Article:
Seth Familian: I think there is a very large thing that is doing it right in a way that is mind blowing, and they are ingesting in real time all of the page for you data on their website, they're making websites and they are identity resolving all that data around people who are logged in and they are flagging people who look at fraud-related pages, like I need to file a complaint, I need to file a dispute, a charge, and they set that as a computer tree on the user's profile, and then when that person calls in to the company's call center, they look up the profile against that phone number and they see that fraud visit is true or interested in dispute is true, and they re-order the options in the menu provided when you call to make if this is about fraud, press one, and to me, that is doing it right? 

Seth Familian: Nice.

Seth Familian: Because that is, it's understanding, you deal with the super important pain points, first the things where people are scared, the things where people have urgency and you recognize they don't care about opening a new account at that point, they better know that you're a customer and that you are calling in and you are concerned, they're meeting you where you are as a result of reducing the amount of call time because they forward you directly to the right agent, they're being very insightful and thoughtful with how they're using data, so to me, they're doing it right.

Kailey Raymond: That's awesome. I love examples that are on the border of customer experience in the call center form, because that's when probably all of us, I don't know about y'all, but maybe you've gotten a little bit heated, maybe you've gotten just a little bit frustrated before. And you're talking to a robot and it doesn't feel like anybody understand you...

Kailey Raymond: But like that's the moment when you need a human, and that's when thing you need them to know all of the things that you've done on all of their apps in their website, and they should know that about you. So to know that a bank is doing this well, it gives me a lot of hope. That's awesome.

Seth Familian: And that also is what we really call omni-channel, I know that is a buzz word that's thrown around a lot and the more...

Kailey Raymond: That's true.

Seth Familian: I got into writing this customer data inventory thing, the more I realized, What is omni-channel? Oh, it's bringing to your next interaction every single bit of context that you have on that customer to make that next interaction relevant and meaningful and effortless. And that's exactly what you've just described.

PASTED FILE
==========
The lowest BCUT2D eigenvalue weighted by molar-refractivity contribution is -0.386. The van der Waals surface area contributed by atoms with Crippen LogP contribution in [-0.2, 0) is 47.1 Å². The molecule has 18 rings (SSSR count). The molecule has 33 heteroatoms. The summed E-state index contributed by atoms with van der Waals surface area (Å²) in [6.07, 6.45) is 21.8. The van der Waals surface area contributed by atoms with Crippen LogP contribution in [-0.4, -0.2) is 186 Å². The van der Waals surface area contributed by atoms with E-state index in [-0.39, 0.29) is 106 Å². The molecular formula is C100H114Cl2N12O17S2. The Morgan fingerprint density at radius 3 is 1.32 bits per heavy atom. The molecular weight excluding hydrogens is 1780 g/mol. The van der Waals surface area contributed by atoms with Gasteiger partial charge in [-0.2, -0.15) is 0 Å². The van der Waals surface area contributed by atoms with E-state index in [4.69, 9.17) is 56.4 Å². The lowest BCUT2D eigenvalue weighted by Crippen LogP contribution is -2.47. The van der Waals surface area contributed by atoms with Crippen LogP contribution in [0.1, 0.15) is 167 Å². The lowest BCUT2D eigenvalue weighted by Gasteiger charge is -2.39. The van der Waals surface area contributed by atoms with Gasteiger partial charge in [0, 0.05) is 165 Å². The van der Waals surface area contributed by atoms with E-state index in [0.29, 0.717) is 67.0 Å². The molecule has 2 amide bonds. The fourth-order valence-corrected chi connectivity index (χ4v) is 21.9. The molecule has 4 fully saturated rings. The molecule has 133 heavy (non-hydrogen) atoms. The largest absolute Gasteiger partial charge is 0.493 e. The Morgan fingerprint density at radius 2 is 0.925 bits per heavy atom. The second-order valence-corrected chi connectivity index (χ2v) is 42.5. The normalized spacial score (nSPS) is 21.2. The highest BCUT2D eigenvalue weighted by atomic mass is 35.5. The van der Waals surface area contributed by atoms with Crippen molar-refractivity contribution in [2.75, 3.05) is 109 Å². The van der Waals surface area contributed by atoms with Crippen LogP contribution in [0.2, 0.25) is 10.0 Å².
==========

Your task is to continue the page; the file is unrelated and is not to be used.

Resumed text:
Kailey Raymond: It's realizing that technology is an extension humans and channel of choice could be in person, it could be a text message, it could be a phone call, and you need to know that.

Seth Familian: Yeah. Yeah, I love that.

Kailey Raymond: Matt, you got anybody that you think is doing it right? 

Matt Smidebush: Seth, as you were speaking about your example I was like, are we talking about the same company that... And actually not, because this is an insurance company, but it's similarly doing...

Seth Familian: Really.

Matt Smidebush: The same kind of call center optimization and storing everything on the profile, leveraging the profile API to pull up all of the context of that user and reducing call times within their agents. This is more, I don't know if they're doing the automated system optimization, but in terms of their actual agent to do customer interactions, that was personalized via profile API. I think maybe we go to the same place of as a consumer where I experienced the most frustration is in call centers... [laughter] so anyway, I think they're absolutely a company that is doing it right.

Seth Familian: I love it.

Kailey Raymond: My last question for both of you is, if you were to give somebody advice right now about the steps or recommendations that you would have for them, if they were going to start to think about up-leveling their customer engagement tactics and strategies, what would that be? 

Seth Familian: I've got two that come to mind really fast. Capture consent immediately. Do not pass go unless you have captured consent, because if you don't get it at ingest, you can't use it elsewhere, and you are just going to be fighting an uphill battle. And infer. Be willing to use computations to infer meaningful things and then test hypotheses on top of those inferences, whether it's inferring someone's favorite UTM source over the past 30 days, or their favorite color or whatever it might be, it's a surprisingly easy thing to do. I'll give you one really quick example, which is there's a customer that's a digital marketplace for goods, including downloading music, and they've been in instrumental on Segment for many years, and one of their best personalization use cases and case studies was they had generic emails that they sent out to people saying, download some more music, most of them were generic. They changed it to... They measured the first category that someone ever downloaded and the last category that someone ever downloaded, they emailed out from blank to blank, first to last category, we have everything that you need, download it now, and then they carry that out throughout every single call to action. Their click rates went up by 30%? This was not like boiling the ocean and doing it, it was just a simple set of computations that were relevant to that human nature of communication, so infer and capture consent are my two biggies.

Kailey Raymond: I love it. Matt, what about you? 

Matt Smidebush: My biggest one, we've already talked about, it's iteration, it's really... You don't have to start big, in fact, I guarantee everyone listening to this has an idea that they could start with. Just do that. Do something very simple. Do... Optimize one email campaign, optimize the one advertising campaign, think about one additional interaction that you could change and start there, it'll be a lot easier to generate buy-in for what you're trying to do, once you have a couple of iterations to show, "Hey, we actually get a lot of value out of doing things this way, why don't we apply this methodology to X other thing?"

Kailey Raymond: I think that's probably the theme of the show today is iteration, starting small, being able to test and gaining buy-in from multiple different stakeholders, building champions, but it all has to do with just starting. So Seth and Matt, I really appreciate your expertise today, thanks for being here. It was fun.

Seth Familian: It was so fun. Thank you.

Matt Smidebush: Thanks, Kailey.